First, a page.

A mockingbird leans
from the walnut, bellies,
riffling white, accomplishes

his perch upon the eaves.
I witnessed this act of grace
in blind California

in the January sun
where families bicycle on Saturday
and the mother with high cheekbones

and coffee-colored iridescent
hair curses her child
in the language of Pushkin–

John, I am dull from
thinking of your pain,
this mimic world

which make us stupid
with the totem griefs
we hope will give us

power to look at trees,
at stones, one brute to another
like poems on a page.

What can I say, my friend?
There are tricks of animal grace,
poems in the mind

we survive on. It isn’t much.
You are 4,000 miles away &
this world did not invite us.


This comes from a tremendous little volume of poems called Field Guide, published in 1973. Hass generously participated in Poets Q & A at smartishpace.com a few years back, an “interview” well worth reading if you have the time.


The Window (Candice Ward)

October 19, 2009

I sit on the inside of this window
doing piece-work: woodcut, quilt square,
the shape of things to come.

Next door, you putter,
running water. Soon you will bring me
coffee, years before I need it.

Outside in the twilight,
a child playing some street game
calls: come closer

as the bark on the tree
darkens with evening and the last
light empties from a curve of sky.

I have been smelling coffee
all my life. Cold and so much
older when you bring me some,

I sit on the inside
of this window, close
as I can come.


Good poetry, they say, asks words to carry more than their typical load. This is true here as a tremendous emotional quality comes through despite the poem’s brevity. I love its spare precision. It is a poem of regret, it seems to me, with a speaker haunted by the separation she feels not only between the past and the present, but between herself and the lives circling her own (notice the three ‘characters’ are carefully separated off). She can only come so close. And yet, as the first stanza suggests, the speaker presses on doing “piece-work,” a way of binding the present to the future.

Two girls discover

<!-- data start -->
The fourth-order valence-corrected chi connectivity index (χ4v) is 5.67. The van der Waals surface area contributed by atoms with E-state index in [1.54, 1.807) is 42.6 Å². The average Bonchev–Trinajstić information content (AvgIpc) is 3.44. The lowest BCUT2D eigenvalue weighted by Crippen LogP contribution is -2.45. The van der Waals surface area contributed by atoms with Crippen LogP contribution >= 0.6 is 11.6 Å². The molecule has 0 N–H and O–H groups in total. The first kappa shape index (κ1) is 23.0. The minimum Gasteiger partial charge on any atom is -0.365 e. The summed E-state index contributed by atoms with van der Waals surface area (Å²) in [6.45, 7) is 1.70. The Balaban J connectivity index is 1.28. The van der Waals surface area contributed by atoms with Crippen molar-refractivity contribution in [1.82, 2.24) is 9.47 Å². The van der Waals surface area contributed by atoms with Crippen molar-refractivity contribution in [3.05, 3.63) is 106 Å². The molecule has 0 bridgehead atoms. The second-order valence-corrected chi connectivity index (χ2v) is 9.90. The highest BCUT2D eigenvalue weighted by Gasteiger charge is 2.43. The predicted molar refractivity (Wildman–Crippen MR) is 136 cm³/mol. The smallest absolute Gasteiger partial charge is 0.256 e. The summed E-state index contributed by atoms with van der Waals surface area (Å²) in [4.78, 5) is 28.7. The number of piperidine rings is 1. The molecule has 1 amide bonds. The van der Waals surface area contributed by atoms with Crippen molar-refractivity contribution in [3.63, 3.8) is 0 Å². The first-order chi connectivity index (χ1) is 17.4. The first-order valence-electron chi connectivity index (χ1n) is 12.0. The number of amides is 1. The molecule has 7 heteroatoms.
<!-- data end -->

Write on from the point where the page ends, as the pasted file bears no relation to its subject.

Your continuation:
the secret of life
in a sudden line of

I who don’t know the
secret wrote
the line. They
told me

(through a third person)
they had found it
but not what it was
not even

what line it was. No doubt
by now, more than a week
later, they have forgotten
the secret,

the line, the name of
the poem. I love them
for finding what
I can’t find,

and for loving me
for the line I wrote,
and for forgetting it
so that

a thousand times, till death
finds them, they may
discover it again, in other

in other
happenings. And for
wanting to know it,

assuming there is
such a secret, yes,
for that
most of all.

Wan Chu, my adoring husband,
has returned from another trip
selling trinkets in the provinces.
He pulls off his lavender shirt
as I lie naked in our bed,
waiting for him. He tells me
I am the only woman he’ll ever love.
He may wander from one side of China
to the other, but his heart
will always stay with me.
His face glows in the lamplight
with the sincerity of a boy
when I lower the satin sheet
to let him see my breasts.
Outside, it begins to rain
on the cherry trees
he planted with our son,
and when he enters me with a sigh,
the storm begins in earnest,
shaking our little house.
Afterwards, I stroke his back
until he falls asleep.
I’d love to stay awake all night
listening to the rain,
but I should sleep, too.
Tomorrow Wan Chu will be
a hundred miles away
and I will be awake all night
in the arms of Wang Chen,
the tailor from Ming Pao,
the tiny village down the river.


Richard Jones is a poet I have come to admire over the past decade. There is a patience and a simplicity to his poems that comes, I think, from a deep affection for language. I love how this poem almost lulls you to sleep before the shocking surprise at the end.